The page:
Companies face huge loss of business due to Brexit tourist Vat measures

Under the Government's Brexit bill, the Retail Export Scheme, which allows non-EU tourists to claim Vat refunds on gift items purchased here, will rise to €75
Companies face huge loss of business due to Brexit tourist Vat measures

Waterford Crystal could face a loss of US sales.  File picture: Denis Minihane

Companies such as Waterford Crystal stand to lose huge amounts of business due to a provision in the Government's Brexit omnibus bill, the Dáil has been warned.

Under the bill, the Retail Export Scheme, which allows non-EU tourists to claim Vat refunds on gift items purchased here, will rise to €75. Cabinet last week agreed that figure as a compromise to the proposed higher amount. It had been proposed that all tourist gift purchases costing under €175 be excluded from the scheme due to the fear it may be abused after Brexit.

However, TDs warned the Government during a lengthy debate on the bill that even this amount was too high, as campaigners have pointed out.

Waterford TD Matt Shanahan said it would severely impact sales of crystal to American tourists.

He said: "In my county, bus tours and cruise visitors avail of this Vat rebate when purchasing Waterford Crystal, woollens, craft, and traditional gifts and mementos. This tax change is going to affect a significant number of retail businesses and geographic areas. For Waterford Crystal it will remove nearly 60% of all US customer sales."

Roscommon TD Denis Naughten said the plan "will literally use a sledgehammer to crack a nut".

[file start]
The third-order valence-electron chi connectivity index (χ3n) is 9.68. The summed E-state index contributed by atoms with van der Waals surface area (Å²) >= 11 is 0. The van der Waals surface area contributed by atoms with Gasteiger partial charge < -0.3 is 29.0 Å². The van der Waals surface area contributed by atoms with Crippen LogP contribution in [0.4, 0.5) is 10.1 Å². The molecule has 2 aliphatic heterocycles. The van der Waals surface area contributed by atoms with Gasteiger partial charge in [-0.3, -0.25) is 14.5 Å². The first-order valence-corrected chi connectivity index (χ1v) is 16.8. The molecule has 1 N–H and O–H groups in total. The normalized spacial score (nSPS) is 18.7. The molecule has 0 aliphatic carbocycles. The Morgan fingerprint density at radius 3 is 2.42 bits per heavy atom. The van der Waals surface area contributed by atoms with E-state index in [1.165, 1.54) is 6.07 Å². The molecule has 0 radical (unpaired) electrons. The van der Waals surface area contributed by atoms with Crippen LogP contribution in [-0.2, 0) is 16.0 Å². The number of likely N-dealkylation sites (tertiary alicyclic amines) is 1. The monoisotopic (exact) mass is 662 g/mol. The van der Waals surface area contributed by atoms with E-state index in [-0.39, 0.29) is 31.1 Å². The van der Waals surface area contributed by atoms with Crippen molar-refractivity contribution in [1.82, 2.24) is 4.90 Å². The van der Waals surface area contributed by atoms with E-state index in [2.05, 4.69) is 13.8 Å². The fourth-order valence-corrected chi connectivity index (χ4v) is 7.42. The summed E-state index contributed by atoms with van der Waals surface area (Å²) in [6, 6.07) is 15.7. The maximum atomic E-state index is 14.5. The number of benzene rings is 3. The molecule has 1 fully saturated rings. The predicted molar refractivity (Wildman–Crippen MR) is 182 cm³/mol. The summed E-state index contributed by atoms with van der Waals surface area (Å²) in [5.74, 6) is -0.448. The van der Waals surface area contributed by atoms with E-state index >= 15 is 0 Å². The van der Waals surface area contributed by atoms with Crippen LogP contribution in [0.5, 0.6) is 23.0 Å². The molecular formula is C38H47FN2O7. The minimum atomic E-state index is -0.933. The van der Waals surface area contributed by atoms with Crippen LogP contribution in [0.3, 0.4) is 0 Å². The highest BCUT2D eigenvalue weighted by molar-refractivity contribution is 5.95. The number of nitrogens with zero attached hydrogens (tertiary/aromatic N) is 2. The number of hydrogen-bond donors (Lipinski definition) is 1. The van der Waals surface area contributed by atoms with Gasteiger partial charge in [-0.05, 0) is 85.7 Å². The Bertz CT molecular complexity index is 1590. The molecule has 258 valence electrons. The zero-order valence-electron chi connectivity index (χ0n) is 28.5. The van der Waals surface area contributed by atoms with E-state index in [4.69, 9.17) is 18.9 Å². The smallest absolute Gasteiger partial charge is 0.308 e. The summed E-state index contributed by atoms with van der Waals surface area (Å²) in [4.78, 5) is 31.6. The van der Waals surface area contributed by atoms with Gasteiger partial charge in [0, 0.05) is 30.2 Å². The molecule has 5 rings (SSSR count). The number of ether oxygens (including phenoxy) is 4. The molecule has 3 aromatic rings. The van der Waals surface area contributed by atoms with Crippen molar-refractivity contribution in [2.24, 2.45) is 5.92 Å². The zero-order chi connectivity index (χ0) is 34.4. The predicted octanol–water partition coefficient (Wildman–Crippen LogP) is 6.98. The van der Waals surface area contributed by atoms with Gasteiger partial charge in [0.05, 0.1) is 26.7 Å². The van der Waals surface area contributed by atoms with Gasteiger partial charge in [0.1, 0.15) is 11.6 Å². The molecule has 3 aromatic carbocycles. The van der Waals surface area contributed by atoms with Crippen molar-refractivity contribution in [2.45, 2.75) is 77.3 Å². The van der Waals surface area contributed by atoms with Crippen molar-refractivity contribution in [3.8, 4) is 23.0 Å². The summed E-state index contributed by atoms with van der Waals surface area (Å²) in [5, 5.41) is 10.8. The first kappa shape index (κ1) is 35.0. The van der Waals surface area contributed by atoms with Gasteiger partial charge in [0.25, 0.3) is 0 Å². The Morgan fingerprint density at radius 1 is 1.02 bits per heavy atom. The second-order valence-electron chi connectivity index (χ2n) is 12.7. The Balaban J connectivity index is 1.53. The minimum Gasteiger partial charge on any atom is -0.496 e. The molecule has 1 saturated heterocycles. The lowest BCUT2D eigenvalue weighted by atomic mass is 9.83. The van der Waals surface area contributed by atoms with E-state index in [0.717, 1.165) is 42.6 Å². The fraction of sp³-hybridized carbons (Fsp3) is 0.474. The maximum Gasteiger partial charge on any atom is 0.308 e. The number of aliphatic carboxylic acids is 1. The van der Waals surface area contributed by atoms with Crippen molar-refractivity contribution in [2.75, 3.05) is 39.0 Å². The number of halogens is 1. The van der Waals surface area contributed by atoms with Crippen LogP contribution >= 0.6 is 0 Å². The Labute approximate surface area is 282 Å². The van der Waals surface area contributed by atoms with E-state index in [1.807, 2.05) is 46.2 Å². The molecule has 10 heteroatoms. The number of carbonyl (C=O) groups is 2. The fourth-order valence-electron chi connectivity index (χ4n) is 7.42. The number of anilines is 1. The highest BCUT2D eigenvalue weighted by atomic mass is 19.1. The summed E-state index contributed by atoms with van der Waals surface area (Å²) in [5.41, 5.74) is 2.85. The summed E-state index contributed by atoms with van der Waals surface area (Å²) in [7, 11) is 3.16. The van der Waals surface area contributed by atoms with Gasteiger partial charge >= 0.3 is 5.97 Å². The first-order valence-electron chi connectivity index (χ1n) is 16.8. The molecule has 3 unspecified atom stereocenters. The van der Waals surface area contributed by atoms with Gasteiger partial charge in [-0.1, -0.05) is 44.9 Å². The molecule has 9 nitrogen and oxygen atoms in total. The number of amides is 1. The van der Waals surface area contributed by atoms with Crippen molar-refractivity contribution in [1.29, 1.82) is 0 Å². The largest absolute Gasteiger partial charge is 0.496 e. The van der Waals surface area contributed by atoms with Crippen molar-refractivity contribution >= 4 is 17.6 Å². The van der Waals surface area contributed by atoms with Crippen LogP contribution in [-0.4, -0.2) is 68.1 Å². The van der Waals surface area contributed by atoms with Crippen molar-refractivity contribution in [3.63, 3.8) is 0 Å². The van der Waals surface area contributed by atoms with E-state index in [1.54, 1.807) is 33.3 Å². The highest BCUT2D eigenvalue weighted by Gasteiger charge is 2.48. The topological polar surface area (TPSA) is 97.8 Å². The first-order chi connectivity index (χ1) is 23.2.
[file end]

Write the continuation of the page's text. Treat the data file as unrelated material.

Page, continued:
"We are increasing our threshold by €75. The same exclusion will apply in France, where they are decreasing their threshold by €75," he said. 

"The same rules will apply in Spain where they are reducing the threshold by €80.

"It seems we are going in the opposite direction to our EU colleagues."

Sinn Féin's John Brady said that the measure should be dropped "in the spirit of wearing the green jersey", and that it would have a negative effect overall on retail.

Minister of State Sean Fleming said that measure was needed to avoid "double non-taxation".

"We have heard of double taxation, but there is a real possibility of double non-taxation in this situation...one can have people travelling from the UK claiming the Vat back under the Irish scheme and going back to the UK where they are resident and, without having to prove that they paid Vat, getting a Vat refund. They can actually get a refund in both countries without this measure in place."

Tourism and retail groups have called the plan "botched" and said that it currently contributes over €100m to the Irish economy.

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